SF-based gaming site Twitch pretty much had the keys to their kingdom ripped off and posted on 4Chan, and since it’s owned by Amazon… is anything safer?
Those of us who aren’t all intrigued by the hobby of “watching other people play video games for hours” know the San Francisco-based streaming service Twitch as some kind of imitation of YouTube on which we watched this year’s Hunky Jesus contest, Big Freedia’s Pride concert, or the Inside Lands festival that aired live last summer. But those of you who actually use Twitch to watch video game streams (and Hunky Jesus Christ, Why?) you have a very, very big concern today. Video Games Chronicles reported on Wednesday morning that Twitch had been completely hacked, with even all of its site’s source code posted online, and this has since been verified by numerous news outlets and even the site itself.
We can confirm that a violation has occurred. Our teams are working urgently to understand the magnitude. We will update the community as more information becomes available. Thank you for accompanying us.
– Twitch (@Twitch) October 6, 2021
If you have a Twitch account, it is highly recommended that you change your password, set up two-factor authentication, and change what is known as your “broadcast key”. The information was posted on 4Chan – with further data loss likely to occur – as shown in the below 4Chan screenshot taken by Ars Technica.
In their article, the hacker calls Twitch “a disgusting toxic cesspool, so to foster more disruption and competition in the online video streaming space, we’ve completely pissed them off.” (“Disgusting toxic sump”? Dude, you’re on 4Chan!)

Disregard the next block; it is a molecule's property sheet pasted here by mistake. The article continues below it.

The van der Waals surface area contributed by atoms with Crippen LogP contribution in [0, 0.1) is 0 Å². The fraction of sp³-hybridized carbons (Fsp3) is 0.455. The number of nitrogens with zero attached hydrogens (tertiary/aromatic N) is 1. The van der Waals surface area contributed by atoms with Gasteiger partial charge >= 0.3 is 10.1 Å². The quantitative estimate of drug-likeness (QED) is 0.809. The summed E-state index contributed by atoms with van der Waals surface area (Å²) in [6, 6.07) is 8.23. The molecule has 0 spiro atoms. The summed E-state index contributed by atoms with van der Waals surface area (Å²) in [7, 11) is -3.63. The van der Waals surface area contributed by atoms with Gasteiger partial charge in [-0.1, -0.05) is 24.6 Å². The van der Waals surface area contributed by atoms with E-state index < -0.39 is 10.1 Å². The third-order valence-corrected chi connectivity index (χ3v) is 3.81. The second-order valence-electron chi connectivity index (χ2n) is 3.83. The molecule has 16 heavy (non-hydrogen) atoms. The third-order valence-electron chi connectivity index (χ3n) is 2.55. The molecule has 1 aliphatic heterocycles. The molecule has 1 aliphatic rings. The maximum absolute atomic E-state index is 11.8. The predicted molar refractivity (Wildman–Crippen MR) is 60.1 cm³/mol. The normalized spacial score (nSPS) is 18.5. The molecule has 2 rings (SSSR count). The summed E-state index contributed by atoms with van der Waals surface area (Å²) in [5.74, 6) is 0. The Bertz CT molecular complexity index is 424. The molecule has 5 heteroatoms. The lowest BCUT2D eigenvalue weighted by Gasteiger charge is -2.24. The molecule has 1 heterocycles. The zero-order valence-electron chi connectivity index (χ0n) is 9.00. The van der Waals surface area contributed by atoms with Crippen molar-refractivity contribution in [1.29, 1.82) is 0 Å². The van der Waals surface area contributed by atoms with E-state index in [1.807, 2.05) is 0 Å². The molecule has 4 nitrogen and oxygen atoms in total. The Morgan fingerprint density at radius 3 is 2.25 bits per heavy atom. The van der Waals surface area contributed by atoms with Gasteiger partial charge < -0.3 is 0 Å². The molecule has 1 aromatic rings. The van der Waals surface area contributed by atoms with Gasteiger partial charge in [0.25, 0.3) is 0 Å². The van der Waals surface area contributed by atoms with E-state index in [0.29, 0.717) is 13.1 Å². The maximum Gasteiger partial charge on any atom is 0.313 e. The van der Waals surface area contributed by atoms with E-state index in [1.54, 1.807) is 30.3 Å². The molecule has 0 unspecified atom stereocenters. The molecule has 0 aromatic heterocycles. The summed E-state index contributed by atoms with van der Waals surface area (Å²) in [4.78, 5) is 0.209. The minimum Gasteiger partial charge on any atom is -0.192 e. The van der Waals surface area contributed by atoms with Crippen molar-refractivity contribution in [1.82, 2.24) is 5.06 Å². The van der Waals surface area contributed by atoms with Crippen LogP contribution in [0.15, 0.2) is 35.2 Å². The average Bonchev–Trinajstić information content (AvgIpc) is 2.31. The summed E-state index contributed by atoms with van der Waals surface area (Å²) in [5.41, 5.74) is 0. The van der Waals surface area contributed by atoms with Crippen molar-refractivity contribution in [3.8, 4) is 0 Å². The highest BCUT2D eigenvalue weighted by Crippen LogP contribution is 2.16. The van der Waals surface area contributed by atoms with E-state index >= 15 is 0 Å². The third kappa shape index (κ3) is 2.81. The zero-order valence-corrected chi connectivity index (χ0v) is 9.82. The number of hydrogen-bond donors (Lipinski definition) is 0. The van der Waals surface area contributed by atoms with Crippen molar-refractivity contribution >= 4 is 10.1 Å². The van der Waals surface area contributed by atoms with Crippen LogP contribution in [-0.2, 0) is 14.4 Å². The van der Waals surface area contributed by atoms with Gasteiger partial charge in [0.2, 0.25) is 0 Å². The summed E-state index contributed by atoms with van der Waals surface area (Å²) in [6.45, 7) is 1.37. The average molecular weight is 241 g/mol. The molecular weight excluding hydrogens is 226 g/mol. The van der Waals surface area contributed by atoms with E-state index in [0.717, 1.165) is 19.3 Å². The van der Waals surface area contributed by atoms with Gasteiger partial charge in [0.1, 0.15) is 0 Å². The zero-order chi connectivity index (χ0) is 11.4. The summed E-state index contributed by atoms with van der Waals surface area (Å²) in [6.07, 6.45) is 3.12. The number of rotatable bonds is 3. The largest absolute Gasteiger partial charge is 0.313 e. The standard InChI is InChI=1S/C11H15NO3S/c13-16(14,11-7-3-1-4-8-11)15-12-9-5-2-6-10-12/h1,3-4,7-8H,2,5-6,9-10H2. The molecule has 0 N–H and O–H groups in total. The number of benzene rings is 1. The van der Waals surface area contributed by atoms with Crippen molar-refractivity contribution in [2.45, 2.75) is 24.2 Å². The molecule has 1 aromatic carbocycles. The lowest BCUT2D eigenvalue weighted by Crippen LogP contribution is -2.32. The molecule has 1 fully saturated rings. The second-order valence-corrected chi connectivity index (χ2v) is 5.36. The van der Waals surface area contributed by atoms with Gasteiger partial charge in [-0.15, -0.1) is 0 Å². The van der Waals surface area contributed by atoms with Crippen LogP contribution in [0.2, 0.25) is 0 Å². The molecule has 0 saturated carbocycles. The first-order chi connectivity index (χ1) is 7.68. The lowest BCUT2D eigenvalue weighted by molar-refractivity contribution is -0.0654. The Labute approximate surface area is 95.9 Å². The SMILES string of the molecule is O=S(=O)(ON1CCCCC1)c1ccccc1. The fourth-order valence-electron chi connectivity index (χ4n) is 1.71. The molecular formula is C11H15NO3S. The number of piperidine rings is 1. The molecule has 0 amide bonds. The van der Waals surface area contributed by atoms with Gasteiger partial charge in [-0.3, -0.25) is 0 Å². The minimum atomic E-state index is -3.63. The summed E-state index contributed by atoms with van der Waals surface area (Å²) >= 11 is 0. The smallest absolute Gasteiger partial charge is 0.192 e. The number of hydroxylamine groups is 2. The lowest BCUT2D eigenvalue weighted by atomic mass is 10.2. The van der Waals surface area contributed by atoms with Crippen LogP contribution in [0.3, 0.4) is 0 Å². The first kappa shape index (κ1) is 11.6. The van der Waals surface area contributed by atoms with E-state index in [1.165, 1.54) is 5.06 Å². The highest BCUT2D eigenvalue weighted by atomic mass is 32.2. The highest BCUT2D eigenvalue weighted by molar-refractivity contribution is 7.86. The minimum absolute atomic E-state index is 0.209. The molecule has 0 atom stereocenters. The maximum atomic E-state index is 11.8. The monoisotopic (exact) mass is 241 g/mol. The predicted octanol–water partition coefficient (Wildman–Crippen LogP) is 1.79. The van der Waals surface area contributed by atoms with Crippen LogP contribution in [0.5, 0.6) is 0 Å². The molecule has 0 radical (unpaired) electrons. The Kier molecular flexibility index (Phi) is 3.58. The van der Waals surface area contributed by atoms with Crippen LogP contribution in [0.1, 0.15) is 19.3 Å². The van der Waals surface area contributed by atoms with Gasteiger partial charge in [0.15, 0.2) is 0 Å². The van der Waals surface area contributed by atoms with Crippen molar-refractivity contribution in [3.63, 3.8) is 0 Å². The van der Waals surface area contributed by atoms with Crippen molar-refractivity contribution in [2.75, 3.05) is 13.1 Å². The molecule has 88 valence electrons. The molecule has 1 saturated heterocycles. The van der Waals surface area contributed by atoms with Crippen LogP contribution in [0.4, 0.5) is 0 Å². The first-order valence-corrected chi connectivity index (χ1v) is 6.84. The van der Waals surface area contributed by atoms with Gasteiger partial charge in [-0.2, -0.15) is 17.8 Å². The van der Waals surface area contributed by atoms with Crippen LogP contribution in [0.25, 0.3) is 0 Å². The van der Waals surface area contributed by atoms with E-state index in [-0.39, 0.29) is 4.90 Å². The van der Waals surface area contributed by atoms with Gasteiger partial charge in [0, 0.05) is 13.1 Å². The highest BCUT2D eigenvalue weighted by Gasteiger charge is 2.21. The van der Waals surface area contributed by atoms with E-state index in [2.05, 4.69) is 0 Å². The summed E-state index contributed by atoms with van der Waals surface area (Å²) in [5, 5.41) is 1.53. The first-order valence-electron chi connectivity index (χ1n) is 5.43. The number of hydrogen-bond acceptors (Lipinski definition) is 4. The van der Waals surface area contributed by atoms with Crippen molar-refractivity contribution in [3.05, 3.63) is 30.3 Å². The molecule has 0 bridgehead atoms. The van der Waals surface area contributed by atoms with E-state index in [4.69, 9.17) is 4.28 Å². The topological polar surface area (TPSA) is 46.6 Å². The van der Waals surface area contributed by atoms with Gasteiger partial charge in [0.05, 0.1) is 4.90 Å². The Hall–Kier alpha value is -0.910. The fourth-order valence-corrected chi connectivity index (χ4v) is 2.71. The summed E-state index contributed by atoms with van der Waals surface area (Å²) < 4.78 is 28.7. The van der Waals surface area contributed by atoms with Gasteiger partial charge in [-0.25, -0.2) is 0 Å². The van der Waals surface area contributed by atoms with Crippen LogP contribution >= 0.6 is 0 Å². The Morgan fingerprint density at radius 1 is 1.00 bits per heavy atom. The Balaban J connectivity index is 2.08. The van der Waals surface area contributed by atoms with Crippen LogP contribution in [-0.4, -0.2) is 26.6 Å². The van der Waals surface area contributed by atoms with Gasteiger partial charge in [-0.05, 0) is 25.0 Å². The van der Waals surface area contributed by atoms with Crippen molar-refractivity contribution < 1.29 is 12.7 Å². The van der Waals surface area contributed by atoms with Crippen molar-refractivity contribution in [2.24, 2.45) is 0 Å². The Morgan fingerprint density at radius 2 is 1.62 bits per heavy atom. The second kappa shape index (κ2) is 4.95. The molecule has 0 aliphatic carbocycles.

If you’re wondering about the equal treatment of streamers on Twitch, there is a “don’t ban” list that contains specific streamers who have special protections. pic.twitter.com/4bExnSGi7b
– Dr Jar ❁ (@spermjar) October 6, 2021
Usernames, passwords and credit card numbers were not displayed. But there is no evidence that these weren’t compromised, and the hacker (s) have indicated that they will drop additional treasures of data. The pirated and released material is confirmed to include all of Twitch’s source code, the same code for an upcoming Steam competitor, and 2019 payouts to Twitch’s highest paid game streamers. The numbers sound staggering, but realize that these are the richest 0.01% of earners. As the thread below details, most employees do not earn minimum wage. And honestly, why should they? Playing video games is not a real job!
Twitch just had a major leak of a lot of things, including their monthly payments to streamers.
Here are a few of the notables (note: this total is just their payout directly from twitch, so it doesn’t include donations, sponsors, merchandise, etc.) pic.twitter.com/wDG0JkJuCx
– SavoirSomething (@ KnowS0mething) October 6, 2021
The hacker also includes the kicker “Jeff Bezos paid $ 970 million for this, we’re giving it away for FREE.” (Amazon bought Twitch in 2014.) What if something Amazon owns can be completely hacked, is something safe? We saw what happened to Facebook on Monday, and it may or may not be related to the Twitch issues, but NBC News tech reporter Olivia Solon notes that “Amazon warehouse workers across the United States were unable to work for at least two hours last night because their internal software crashed and none of their scanners were working. “
In other words …. I’m afraid I can’t do this, Dave.
Related: UC and Stanford Campus Systems both violated major cyberattack [SFist]